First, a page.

playground “captures exactly what it feels like to be seven years old and starting a new school, which is another way of saying it’s the most panic attack-inducing movie of the year,” Robbie Collin said in The Daily Telegraph. Many of the events depicted are “quite ordinary”; The Belgian film’s power lies in Maya Vanderbeque’s “heartbreakingly plausible” central performance as Nora, a troubled new student who must learn to navigate school life.
Vanderbeque acts with “the kind of flawless psychological integrity that would make Daniel Day-Lewis drop his shoemaker’s set,” and director Laura Wandel takes advantage of this by shooting the film primarily from the child’s point of view – so that older students ” Pop up”. To her, adults are little more than “disembodied legs,” and the noise of the schoolyard resembles that of a “war zone.” Due to a ‘brief, suitably frightening moment of child-to-child violence’ playground has a rating of 15, which is a shame as younger audiences would certainly benefit from seeing “such an impressive portrayal of pre-teen life”.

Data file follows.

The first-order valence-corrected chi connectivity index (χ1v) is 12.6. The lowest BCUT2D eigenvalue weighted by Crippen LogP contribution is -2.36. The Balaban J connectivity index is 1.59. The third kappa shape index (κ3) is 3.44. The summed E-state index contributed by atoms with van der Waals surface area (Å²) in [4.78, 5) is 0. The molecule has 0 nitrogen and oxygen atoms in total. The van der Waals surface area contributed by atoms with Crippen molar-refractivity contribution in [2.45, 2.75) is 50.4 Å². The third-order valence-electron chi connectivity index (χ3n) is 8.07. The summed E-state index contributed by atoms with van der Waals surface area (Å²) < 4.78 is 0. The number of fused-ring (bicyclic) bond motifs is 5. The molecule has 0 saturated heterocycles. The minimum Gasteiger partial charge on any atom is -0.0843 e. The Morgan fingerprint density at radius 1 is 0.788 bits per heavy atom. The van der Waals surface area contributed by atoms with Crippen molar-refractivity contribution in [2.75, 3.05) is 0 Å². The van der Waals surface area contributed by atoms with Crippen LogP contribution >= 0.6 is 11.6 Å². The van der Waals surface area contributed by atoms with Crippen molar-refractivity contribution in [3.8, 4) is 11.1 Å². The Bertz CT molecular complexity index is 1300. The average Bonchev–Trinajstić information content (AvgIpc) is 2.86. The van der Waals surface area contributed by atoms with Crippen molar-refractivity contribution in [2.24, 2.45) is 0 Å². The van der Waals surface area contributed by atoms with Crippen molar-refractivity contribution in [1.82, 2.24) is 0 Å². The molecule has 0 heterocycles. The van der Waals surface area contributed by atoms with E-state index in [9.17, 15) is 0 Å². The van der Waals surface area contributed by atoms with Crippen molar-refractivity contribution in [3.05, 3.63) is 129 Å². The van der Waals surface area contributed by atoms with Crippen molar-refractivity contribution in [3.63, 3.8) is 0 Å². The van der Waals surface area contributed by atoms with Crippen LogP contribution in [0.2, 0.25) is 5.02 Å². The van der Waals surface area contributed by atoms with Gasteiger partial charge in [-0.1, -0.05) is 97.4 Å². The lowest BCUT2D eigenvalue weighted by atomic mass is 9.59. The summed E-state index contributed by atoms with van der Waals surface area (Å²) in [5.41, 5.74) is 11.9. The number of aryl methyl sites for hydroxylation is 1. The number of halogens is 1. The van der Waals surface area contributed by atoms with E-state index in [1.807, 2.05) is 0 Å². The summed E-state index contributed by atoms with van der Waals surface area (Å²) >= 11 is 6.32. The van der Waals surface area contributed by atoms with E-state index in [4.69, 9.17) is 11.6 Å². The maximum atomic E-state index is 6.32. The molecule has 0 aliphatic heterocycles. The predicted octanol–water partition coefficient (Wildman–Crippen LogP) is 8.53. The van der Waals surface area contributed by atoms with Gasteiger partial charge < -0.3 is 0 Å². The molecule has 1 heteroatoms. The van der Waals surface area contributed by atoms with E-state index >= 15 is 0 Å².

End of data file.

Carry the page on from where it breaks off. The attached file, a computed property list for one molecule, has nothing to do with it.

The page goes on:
“Sometimes cinema is at its strongest and most compelling when it’s stripped down to the essentials,” said Wendy Ide in The Observer. This “uncomfortably powerful” film is case in point: at just over an hour long, with smooth hand-held cinematography and no score, it takes a “penetratingly insightful” look at the “semi-wild pack dynamics of childhood” without working the point.
The “Hobbesian tooth-and-nail universe of the playground” has rarely been portrayed “so indelibly,” Tom Shine said The Sunday Times. Occasionally Nora asks adults for help, but the film shows that she is on her own; like its French title (And moons) suggests that school “is a world unto itself. A nice film.”
https://www.theweek.co.uk/arts-life/culture/film/956577/film-review-playground Movie Review: Playground (Un Monde)